Tag Archives: Brenda Jackson

Pets Make Authors Human: A Pictorial Reflection on Animals, Romance, and Writing

28 Nov

Dean Koontz with his golden retriever – yes, I’m going to admit that I bought my first Koontz book because he always has his golden in the author photo!

It’s Thanksgiving, and if there’s one part of my life I give tremendous thanks for beyond the human members of my family, it’s the four-legged creatures who fill my life with joy and laughter. Following so many author blogs and the Facebook pages of writers I admire, I can’t help but notice just how many people post regular photos and updates of their pets…and how many comments and likes they get when they do.

My Romance Writers of America chapter (go Pocono-Lehigh Romance Writers!!!) recently had the fabulous Caridad Pinerio give an incredibly informative workshop on social media for authors. One point she mentioned was that recipes and pets (with accompanying photos) are pure gold when it comes to social media. Considering what I stop to read I completely believe her, but it made me wonder, what is it about authors and their pets that we find so appealing?

Ernest Hemingway and one of his many cats

I imagine that it’s a combination of shared experience and humanization. We have something in common with even a famous writer like Lord Byron (who wrote the most heartfelt poem to his Newfoundland Dog Boatswain who he buried with a headstone that exceeds Byron’s in size) or Mark Twain. Ernest Hemingway may have been a misogynist, but I bet he had to clean up something heinous his six-toed cats horked up around his house at some point, right? So he and I would theoretically have a conversation starter if we ever met on a distant plain (and I could steer away from the fact that I’m not the biggest fan of his writing).

It’s very easy for me to believe Janet Evanovich invented the successful Stephanie Plum series when I see this shot. Anyone with such a smiley St. Bernard has to have a terrific sense of humor!

There is also the nature of writing – it’s lonely. You usually do it all by yourself, in some cramped, cluttered corner of your house while the humans around you steer clear because you are a) overcaffeinated, b) talking to people who don’t exist (i.e., your characters) and/or c) haven’t bothered to shower because you are headed to a deadline. You know who doesn’t care? Your pet. Your cat selfishly feels you are a terrific source of heat and food as you snack at your desk and your dog simply loves you so much that he or she is willing to drape themselves on your feet and let their bladder the size of Montana fill until you realize it’s been 11 hours since you’ve taken them outside to pee. You do not get that kind of devotion from a person (okay, rarely you do), which could explain writers’ propensity for animal fandom.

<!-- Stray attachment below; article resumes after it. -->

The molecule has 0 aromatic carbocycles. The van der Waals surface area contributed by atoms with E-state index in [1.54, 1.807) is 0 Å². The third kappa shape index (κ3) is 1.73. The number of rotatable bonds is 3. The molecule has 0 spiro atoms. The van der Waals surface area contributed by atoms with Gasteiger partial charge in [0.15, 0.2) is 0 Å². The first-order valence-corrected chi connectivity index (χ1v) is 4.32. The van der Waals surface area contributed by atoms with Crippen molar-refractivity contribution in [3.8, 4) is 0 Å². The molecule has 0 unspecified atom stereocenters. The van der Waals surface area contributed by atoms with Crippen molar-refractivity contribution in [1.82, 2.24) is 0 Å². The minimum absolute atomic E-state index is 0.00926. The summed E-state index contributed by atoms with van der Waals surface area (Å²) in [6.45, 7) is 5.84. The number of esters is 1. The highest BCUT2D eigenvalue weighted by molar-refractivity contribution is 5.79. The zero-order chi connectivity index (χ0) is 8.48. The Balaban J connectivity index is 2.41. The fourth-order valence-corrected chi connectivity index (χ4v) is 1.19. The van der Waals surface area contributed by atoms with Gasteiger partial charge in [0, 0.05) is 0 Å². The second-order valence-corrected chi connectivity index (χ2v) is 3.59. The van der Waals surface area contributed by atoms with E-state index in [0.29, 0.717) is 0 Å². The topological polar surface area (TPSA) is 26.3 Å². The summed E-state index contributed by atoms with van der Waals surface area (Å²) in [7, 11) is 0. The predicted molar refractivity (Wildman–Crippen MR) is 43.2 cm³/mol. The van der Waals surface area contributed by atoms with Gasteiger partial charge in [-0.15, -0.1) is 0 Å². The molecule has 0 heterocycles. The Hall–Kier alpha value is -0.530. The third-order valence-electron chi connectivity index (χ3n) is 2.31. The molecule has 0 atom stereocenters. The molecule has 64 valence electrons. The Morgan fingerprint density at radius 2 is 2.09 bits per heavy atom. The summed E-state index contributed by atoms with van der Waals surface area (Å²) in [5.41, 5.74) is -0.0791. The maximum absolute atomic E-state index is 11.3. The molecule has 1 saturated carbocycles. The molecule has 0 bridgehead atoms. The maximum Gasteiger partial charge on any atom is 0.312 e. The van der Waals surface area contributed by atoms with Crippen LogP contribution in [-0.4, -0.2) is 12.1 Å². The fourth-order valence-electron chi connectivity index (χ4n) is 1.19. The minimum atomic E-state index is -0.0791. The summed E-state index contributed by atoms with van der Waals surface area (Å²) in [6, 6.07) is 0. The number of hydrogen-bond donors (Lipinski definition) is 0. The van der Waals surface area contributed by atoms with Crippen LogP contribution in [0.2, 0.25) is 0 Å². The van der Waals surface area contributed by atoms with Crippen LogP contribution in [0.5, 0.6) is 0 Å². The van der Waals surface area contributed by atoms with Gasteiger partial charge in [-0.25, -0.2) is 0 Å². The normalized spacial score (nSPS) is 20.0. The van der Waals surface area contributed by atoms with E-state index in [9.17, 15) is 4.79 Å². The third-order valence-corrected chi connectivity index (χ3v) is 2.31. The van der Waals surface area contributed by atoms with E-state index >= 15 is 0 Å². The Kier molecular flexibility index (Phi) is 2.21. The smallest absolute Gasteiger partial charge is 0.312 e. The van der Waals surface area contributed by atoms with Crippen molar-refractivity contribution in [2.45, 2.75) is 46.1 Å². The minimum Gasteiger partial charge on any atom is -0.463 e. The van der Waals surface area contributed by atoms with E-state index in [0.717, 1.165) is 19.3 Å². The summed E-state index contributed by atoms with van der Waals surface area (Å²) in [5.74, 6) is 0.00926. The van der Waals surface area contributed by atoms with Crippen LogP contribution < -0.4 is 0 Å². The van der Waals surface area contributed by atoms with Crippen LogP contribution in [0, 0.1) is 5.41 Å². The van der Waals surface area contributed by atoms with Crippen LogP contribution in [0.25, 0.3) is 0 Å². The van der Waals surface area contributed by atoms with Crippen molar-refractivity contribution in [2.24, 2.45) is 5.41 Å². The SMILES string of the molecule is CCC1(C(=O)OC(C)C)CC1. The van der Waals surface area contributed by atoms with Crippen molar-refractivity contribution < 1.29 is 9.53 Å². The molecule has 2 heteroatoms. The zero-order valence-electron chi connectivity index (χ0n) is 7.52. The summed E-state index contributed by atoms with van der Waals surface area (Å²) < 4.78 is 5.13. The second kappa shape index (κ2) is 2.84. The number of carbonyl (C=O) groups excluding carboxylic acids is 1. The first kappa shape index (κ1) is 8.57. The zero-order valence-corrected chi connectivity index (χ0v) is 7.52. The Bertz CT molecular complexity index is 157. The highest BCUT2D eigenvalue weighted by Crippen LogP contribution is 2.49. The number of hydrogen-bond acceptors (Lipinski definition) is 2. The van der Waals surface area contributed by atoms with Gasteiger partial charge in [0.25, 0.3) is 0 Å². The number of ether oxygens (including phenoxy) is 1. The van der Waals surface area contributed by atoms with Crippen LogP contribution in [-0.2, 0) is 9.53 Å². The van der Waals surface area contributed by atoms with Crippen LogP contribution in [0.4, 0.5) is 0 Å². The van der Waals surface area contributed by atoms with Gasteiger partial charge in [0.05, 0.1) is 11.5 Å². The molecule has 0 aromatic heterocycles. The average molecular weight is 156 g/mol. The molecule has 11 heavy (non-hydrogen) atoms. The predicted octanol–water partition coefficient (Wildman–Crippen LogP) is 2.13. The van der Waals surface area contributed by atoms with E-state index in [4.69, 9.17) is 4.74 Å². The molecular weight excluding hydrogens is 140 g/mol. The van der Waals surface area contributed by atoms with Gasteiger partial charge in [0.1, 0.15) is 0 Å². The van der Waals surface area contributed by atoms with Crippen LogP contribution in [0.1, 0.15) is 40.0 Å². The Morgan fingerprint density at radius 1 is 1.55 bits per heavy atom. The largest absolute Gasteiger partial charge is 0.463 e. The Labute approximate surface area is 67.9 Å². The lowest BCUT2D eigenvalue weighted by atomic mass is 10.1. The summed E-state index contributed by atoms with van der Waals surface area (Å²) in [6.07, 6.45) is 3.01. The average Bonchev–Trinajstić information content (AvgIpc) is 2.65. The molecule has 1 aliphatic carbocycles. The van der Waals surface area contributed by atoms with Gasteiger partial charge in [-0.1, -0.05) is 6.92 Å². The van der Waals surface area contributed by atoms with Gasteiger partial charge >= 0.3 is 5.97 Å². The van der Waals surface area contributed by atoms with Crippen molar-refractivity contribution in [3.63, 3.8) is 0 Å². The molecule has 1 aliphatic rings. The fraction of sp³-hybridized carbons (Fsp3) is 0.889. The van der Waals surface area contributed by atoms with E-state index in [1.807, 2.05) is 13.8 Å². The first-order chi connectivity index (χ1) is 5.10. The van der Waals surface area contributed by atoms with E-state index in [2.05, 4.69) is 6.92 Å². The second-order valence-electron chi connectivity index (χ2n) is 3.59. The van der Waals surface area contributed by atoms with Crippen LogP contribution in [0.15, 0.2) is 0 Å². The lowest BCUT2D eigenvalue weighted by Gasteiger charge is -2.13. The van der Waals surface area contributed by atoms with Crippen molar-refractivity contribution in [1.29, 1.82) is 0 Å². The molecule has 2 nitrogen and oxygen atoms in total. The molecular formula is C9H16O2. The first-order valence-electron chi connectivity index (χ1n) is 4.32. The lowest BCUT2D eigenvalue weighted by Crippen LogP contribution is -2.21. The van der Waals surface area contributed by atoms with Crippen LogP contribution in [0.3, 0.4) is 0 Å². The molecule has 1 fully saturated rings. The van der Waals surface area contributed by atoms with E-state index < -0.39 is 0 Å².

Gertrude Stein and her partner Alice Toklas with their poodle. Every pet owner looking at this photo just exclaimed, "A white carpet! Seriously?!"

Gertrude Stein and her partner Alice B. Toklas with their poodle. Every pet owner looking at this photo just exclaimed, “A white carpet! Seriously?!”

I definitely think that authors like Dean Koontz (who actually has given his late golden Trixie her own webpage while celebrating his current golden, Anna) and Janet Evanovich are onto something when it comes time for the author photo. Having a pet in the shot not only differentiates you from the pack, but instantly sends the message, “Oh, wow, this person is an approachable, nice human being” because let’s face it, animals usually only like nice people and are able to detect when some bitchy person carries a whiff of sulphur still lingering from their portal to hell transportation. In Midge Raymond’s “Tips for the Author Photo” article, Raymond emphasizes the importance of maintaining a natural look and that includes your facial expression. It’s virtually impossible to have a pet in the shot with you and not look natural, because you are busy worrying that your dog or cat is going to pee on a light or start barking at a shadow and embarrass you, rather than about how fat your upper arms might look or if you are getting a weird shadow that’s going to make you resemble Winston Churchill when you want the cool J. R. Ward badass vibe (which you probably won’t get unless you have a cool cat in the shot, like a panther).